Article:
Jul 23, 2019 | Updated: 09:15 AM EDT

Using New Groundbreaking Human-Mimetic Tools to Combat the World’s Deadliest Infections

Jun 24, 2019 03:54 PM EDT

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Using New Groundbreaking Human-Mimetic Tools to Combat the World’s Deadliest Infections
(Photo : By Radwa - Own work, CC BY 4.0, https://commons.wikimedia.org/w/index.php?curid=64320274)

New human-mimetic tools built by researchers are more likely to succeed in the search for effective treatments for and prevention of flavivirus infections as compared to research using monkeys or other animals as laboratory models. The new study appeared in the journal Frontiers in Cellular and Infection Microbiology. The leader of the study, Dr. David Pamies at the University of Lausanne, along with researchers at John Hopkins University and the National Institute of Allergy and Infectious Diseases' Vaccines Research Center in the United States, includes a comprehensive review of the models used to study deadly mosquito-borne flaviviruses (MBF) such as dengue fever and the Zika virus, known to cause neurological disease in humans.

The authors of the study report that the host specificity of viral diseases presents a challenge for studying these human viruses in animals. Vaccines that proved successful in primate tests have failed in human trials, leading to intense research using knockout and humanized transgenic mice. As a result, human genes relevant to the capacity of the virus to infect humans have been inserted into mice, but these modified animals are still mice, and the researchers appreciate the drawbacks to this approach.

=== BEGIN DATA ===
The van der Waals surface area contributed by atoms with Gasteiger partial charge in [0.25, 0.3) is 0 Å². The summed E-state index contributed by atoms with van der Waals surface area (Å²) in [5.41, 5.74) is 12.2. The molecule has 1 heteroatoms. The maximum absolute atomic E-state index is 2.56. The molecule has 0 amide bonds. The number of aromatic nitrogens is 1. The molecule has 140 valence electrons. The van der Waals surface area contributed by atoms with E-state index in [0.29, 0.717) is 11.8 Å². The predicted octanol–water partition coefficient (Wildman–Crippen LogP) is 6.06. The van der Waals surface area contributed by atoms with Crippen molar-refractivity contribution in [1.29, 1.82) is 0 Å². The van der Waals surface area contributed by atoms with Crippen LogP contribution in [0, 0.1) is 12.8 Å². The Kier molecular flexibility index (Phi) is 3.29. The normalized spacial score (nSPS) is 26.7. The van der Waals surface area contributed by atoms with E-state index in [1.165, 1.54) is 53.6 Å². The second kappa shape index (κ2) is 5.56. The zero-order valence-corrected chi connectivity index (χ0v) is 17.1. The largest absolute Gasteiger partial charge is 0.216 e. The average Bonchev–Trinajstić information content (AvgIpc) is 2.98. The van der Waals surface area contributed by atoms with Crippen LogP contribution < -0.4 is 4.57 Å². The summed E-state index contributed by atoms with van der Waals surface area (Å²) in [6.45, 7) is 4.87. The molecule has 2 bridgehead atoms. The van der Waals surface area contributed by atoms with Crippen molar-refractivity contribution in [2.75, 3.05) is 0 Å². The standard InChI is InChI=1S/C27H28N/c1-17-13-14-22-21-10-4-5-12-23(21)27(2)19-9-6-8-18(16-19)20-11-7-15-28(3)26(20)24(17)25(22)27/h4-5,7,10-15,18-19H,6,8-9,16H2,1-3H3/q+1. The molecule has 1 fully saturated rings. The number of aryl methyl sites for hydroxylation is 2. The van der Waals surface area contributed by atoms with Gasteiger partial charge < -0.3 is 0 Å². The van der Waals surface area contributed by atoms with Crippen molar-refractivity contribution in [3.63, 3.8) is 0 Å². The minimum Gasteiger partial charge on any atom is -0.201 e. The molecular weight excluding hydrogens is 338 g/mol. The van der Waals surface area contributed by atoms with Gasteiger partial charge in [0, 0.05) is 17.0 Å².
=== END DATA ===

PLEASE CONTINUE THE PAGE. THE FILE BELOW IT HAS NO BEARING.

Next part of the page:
To the researchers, various factors that are recognized to influence the susceptibility of mice to MBF infection that limit applicability to humans. An excellent instance is mice failing to display human disease symptoms if bitten by an infected mosquito, the human route of infection, and the mouse immune response varies depending on the age of the animal. Moreover, the experiments are not reproducible in different laboratories, often an issue in animal experiments.

Along with other colleagues, Dr. Pamies explained, recommending that a future of MBF research with less reliance on primate and rodent models and an increase in in-vitro and in-silicon studies.

Scientists will predict better human pathogenesis and drug efficacy with the emergence of new technologies such as induced pluripotent stem cell models, organotypic cultures, and high throughput in silicon screening. The researchers believe that harmonization to methods and centralization of data, together with combining different approaches to reach a common objective, are crucial to understand MBF infection and neuropathogenesis better and obtain clinical solutions.

As proposed by the investigators, MBF research adopts best non-animal technology practices from other research fields, applying advances such as new brain-specific organoids, multi-cell brain spheroid cultures, blood-brain barrier models and in silicon mathematical modeling for viral replication, disease transmission, and vaccine development.

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